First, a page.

Turns out that developing brand new EV technology is hard, even for the bigs.

Even when you’re a major manufacturer, developing new tech is not easy. Just ask Honda. Two days ago, the Telegraph India reported that Honda India CEO Minoru Kato stated publicly,“We think 2025 is too early for a switchover to electric two-wheelers. We need to find out a proper roadmap and a practical timeline for the switchover.”

Managing officer and chief officer of motorcycle operations Noriake Abe agreed, saying “India is moving too fast ahead. It took 14 years to move from Euro 3 to Euro 4 and now it is transforming from Euro 4 to Euro 5 in just three years. This is a big change and requires extensive preparation.”

According to the Telegraph India, Honda was already in talks with the Society of Indian Automobile Manufacturers about the matter as the company unveiled its new Activa 125 scooter in India. Other manufacturers in India have previously voiced concerns about the speed with which these new regulations might happen—but none have held as big a share of the market as Honda. Currently, the only manufacturer with a bigger market share in the two-wheeled space in India is Hero.

So it’s interesting to note that Kato is now talking about partnering with some of Honda’s rivals to help develop electric bike technology within the Indian market. According to the Times of India, Kato is interested in Honda partnering with other companies to figure out the best ways to handle problems such as electric vehicle battery swapping and setting up appropriate charging infrastructure to make the switch to EVs a sustainable option.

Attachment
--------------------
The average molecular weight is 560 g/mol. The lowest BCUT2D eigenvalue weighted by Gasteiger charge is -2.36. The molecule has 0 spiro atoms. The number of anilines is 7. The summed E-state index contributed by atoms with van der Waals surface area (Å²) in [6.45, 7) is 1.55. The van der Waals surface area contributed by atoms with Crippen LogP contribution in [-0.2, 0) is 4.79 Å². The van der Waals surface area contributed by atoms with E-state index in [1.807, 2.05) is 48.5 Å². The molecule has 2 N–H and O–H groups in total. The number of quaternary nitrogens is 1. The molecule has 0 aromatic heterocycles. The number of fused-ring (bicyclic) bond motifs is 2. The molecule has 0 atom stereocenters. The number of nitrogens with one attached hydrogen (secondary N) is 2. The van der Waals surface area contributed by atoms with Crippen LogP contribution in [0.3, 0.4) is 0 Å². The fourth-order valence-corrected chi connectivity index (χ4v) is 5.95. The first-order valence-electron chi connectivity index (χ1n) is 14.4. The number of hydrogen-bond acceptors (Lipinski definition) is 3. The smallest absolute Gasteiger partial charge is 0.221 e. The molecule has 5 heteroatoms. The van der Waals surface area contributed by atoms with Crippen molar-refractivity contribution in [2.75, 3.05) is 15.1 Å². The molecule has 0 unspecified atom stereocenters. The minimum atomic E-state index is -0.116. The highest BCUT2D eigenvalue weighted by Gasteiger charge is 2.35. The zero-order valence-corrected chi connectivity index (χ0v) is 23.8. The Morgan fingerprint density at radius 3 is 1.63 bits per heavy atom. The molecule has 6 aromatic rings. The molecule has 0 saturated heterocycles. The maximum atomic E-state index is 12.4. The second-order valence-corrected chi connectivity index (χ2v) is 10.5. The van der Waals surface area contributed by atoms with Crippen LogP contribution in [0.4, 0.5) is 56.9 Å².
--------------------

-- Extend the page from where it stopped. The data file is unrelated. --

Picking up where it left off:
He didn’t mention which companies specifically, but the Times of India seems to think that anyone from market leader and former Honda partner Hero MotoCorp to Bajaj would be welcome to join Team Soichiro. In Honda’s homeland, the company is already working with Yamaha, Kawasaki, and Suzuki on answering the EV questions that all four manufacturers want to succeed at figuring out going forward.

While companies are struggling with the quick turnaround time expected to develop EV technology, India is also undergoing an emissions requirement shift for ICE vehicles, which must shift from Bharat Stage IV to the new BS-VI standards by April 1, 2020. For comparison, BS-VI is nearly on par with Euro VI emissions standards, according to the Japan Times. The Activa 125cc scooter that Honda India just unveiled this week is its very first BS-VI compliant vehicle.

In another fork in the story of how EV development is unfolding in the world’s biggest two-wheeler market, Honda India said it is preparing to allow businesses throughout the country to do test-rides of its electric two-wheelers beginning in the next fiscal year. The idea is to drum up more business through—well— business use of the e-bikes. That way, the thinking goes, even if individual consumers are hesitant to adopt the new technologies, fleet vehicles can help both the companies and the country more smoothly make the transition away from ICE to EV.

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